OK, I have a confession to make. I am actually quite the pathological blog theme “refresher”.
I will give my blog’s theme and layout a complete overhaul usually about once a year… occasionally a bit more often than that.
Sometimes it’s just for fun (or when I’ve found an AH-MAZING theme or new layout idea… you know what it’s like… don’t judge me…), other times it’s because I am just sick of the sight of my current blog, and then there are also the times when the Internet hates me and I have no choice.
This week was a case of the latter.
But rather then get too “woe is me”, I thought I’d try and flip my last 48-hours of pain into something useful and share some of the tips I’ve picked up along the way about how to know when it’s time to break things off (with your theme that is) and what to look for in your next one!
You should break up with your theme if…
1 – It’s slow or crashing a lot!
Sounds pretty straightforward, right? Slow blogs and unstable blogs are annoying to run, and worse to visit. Although, sometimes, it’s not always super clear what is causing your problems. The easiest way to check is to get something like the Chrome extension Page Speed Monitor installed in your browser, then load a few pages of your site and write down the “speed” for each (it’s good to load and then refresh each page a few times, and take the average of that number).
Then deactivate your theme and activate the default theme (like twenty sixteen), and quickly test those same pages again. If the page load speed is vastly faster, then yep, your theme is slowing you down (or a conflict with your theme and a plugin) and it’s probably time to go (you want to aim for 10 seconds or less at the most).
If your problem is that your blog crashes a lot, you’ll need to contact your host and see if they can tell you why it’s happening (it’s normally either a theme, a plugin, or a combo of the two).
2 – It doesn’t let you do what you need it to do
Themes are getting smarter and smarter now, but not that long ago most were created with fairly limited capabilities. So maybe you want to add a slider to your homepage, or an opt-in offer on your category pages. If your theme pretty much just lets you change your logo, colours and font styles, it might be time to look at a theme with more inbuilt functionality.
Personally, I love any theme built with Visual Composer included because then it will let you get as creative as you like (without knowing any code!)
3 – It’s not mobile friendly
In nerd speak, this is the equivalent of your theme messing around behind your back, with your mum.
It’s just NOT OK.
With around 70%+ of all web traffic now coming from mobiles, if your site looks rubbish, or just looks “the same” (aka it doesn’t reconfigure and resize to be easy to read and use on a mobile phone, so people have to zoom and scroll to read your content), then it is NOT mobile friendly.
You’ve found “the one” if…
So you know you need to find a new blog them, and you’ve located a few possibilities, how do you know if that theme you’re crushing on is THE ONE!
1 – Check the comments & ratings
2 – Check the demo site
Never buy a theme that doesn’t have a demo site! And if yours does, I highly recommend viewing the theme demo in different browsers, on mobile, or even just resize your browser window and see how it looks. Plus it’s a good idea to check the speed here too. For a demo site, it should be 5 seconds or less (because it won’t have a lot of plugins or ads slowing it down). Anything slower than that, forget it!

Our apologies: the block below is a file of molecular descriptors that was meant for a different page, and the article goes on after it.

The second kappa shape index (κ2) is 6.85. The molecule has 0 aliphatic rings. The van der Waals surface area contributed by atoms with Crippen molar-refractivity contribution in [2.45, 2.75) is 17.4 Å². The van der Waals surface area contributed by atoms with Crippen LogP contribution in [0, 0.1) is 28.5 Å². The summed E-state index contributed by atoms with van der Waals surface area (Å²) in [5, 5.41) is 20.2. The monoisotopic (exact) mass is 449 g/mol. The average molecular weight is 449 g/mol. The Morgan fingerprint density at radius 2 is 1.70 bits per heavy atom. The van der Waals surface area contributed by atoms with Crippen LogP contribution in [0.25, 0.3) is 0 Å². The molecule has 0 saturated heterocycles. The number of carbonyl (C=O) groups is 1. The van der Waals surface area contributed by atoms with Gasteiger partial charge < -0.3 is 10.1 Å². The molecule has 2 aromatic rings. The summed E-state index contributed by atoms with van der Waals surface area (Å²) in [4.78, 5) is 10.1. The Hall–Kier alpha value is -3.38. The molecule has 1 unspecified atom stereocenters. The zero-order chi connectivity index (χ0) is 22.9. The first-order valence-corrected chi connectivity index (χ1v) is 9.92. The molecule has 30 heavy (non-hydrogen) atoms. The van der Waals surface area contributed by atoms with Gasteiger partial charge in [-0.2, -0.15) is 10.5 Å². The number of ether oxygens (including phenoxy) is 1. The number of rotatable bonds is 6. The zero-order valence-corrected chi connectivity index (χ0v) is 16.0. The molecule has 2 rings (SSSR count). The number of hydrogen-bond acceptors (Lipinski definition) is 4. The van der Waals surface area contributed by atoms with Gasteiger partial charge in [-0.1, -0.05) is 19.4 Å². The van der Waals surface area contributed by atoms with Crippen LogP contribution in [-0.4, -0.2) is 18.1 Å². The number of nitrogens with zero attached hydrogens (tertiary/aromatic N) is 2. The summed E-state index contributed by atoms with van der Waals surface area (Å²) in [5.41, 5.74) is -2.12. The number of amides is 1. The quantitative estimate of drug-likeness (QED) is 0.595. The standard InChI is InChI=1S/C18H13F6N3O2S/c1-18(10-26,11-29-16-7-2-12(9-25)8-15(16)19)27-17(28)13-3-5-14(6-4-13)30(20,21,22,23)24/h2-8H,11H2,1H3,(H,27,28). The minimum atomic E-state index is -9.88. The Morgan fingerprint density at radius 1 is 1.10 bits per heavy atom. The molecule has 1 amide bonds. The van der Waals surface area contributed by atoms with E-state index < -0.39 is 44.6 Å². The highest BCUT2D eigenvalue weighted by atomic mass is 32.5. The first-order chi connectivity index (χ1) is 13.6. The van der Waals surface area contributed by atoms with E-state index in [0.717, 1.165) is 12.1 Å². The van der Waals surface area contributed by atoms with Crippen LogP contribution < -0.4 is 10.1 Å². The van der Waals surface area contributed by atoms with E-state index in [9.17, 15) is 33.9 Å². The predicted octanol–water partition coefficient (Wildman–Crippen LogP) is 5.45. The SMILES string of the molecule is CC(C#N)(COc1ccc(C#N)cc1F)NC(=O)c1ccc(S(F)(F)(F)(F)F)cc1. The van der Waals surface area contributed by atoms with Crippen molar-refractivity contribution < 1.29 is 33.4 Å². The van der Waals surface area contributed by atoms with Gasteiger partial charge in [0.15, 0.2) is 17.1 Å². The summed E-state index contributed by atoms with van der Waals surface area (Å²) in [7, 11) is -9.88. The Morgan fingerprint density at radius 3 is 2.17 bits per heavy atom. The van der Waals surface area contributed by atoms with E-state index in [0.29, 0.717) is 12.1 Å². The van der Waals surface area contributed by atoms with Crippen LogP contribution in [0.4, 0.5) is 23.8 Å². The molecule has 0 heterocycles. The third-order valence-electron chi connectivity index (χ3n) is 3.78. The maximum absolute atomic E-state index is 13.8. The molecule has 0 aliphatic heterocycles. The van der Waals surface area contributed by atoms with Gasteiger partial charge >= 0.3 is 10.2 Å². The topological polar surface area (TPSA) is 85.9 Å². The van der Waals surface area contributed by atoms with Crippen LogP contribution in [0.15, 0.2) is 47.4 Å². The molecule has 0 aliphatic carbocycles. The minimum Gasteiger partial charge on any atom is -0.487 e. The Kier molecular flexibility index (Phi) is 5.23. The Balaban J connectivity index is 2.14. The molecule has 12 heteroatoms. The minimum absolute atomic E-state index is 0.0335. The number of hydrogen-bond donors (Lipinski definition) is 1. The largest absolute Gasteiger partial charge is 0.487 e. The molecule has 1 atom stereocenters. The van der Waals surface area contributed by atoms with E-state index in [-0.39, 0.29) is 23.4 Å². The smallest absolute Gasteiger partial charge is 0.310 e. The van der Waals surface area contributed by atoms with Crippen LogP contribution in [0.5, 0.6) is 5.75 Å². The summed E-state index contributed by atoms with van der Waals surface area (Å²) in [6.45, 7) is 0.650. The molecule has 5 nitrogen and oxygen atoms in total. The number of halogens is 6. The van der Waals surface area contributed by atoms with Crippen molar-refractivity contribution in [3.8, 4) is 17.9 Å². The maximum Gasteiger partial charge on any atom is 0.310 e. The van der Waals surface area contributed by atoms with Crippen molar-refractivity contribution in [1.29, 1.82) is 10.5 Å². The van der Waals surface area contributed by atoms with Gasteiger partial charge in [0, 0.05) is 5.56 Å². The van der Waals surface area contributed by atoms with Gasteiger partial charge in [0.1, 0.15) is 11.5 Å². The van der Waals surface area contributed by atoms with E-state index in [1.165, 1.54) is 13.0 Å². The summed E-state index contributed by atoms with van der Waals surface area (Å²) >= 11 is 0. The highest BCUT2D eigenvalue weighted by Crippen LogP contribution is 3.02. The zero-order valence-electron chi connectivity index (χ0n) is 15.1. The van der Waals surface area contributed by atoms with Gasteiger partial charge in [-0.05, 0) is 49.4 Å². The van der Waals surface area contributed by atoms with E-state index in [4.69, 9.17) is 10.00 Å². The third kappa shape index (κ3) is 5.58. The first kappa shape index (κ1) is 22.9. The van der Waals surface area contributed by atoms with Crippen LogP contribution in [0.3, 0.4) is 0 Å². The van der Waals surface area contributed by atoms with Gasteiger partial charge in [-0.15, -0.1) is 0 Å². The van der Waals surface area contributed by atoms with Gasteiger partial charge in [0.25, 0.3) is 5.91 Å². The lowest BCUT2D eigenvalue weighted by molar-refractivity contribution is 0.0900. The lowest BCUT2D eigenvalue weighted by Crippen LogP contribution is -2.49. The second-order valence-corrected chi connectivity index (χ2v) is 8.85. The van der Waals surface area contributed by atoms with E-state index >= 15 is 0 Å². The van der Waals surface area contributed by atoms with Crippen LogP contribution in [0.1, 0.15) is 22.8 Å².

3 – Does it have good support?
You know how I said check the comments and ratings before? Well, it’s also a good idea to check to see if the owner is replying and actually being helpful (in a timely manner too).
How to break up with your theme (without things getting messy!)
1 – Back up, back up, back up!
Never start switching themes without doing a full back up first. This includes going into any “custom code” or “custom CSS” boxes in your old theme and copying out anything in there into a notepad file (because you’ll probably need some of it in your new theme too).
It can also be helpful to screenshot your homepage and any other key pages as a reference. Save this all in a folder somewhere safe.
2- If you can, test it on a staging site first
If you can do that, then definitely do. It is a much safer way to do any changes to your blog.
3 – Test, test, test (and be prepared to walk away)
No matter if you are using a staging site or not, before you start prettying up your new theme, or spending any time on it, you should check it first.
So upload it, activate it (it will look messy and gross, don’t worry), then check some pages and post for speed (like above). And just make sure no big errors pop up or anything like that.
I personally am all about the first impressions with a theme. If you turn it on, and it’s faster and error free, then you are good to go. If it causes any problems off the bat, then that’s a big red flag and I would just walk away (you should be able to get your money back from the developer if you tell them it clashed with something on your site too).
4 – Better yet, maybe get someone to install if you can?
The easiest and most failsafe way to get your theme up and running, fuss-free, is to actually get the developer to install it for you. Most themes in the marketplaces I mentioned below offer this for around $50-100 (which is worth every penny if you ask me!)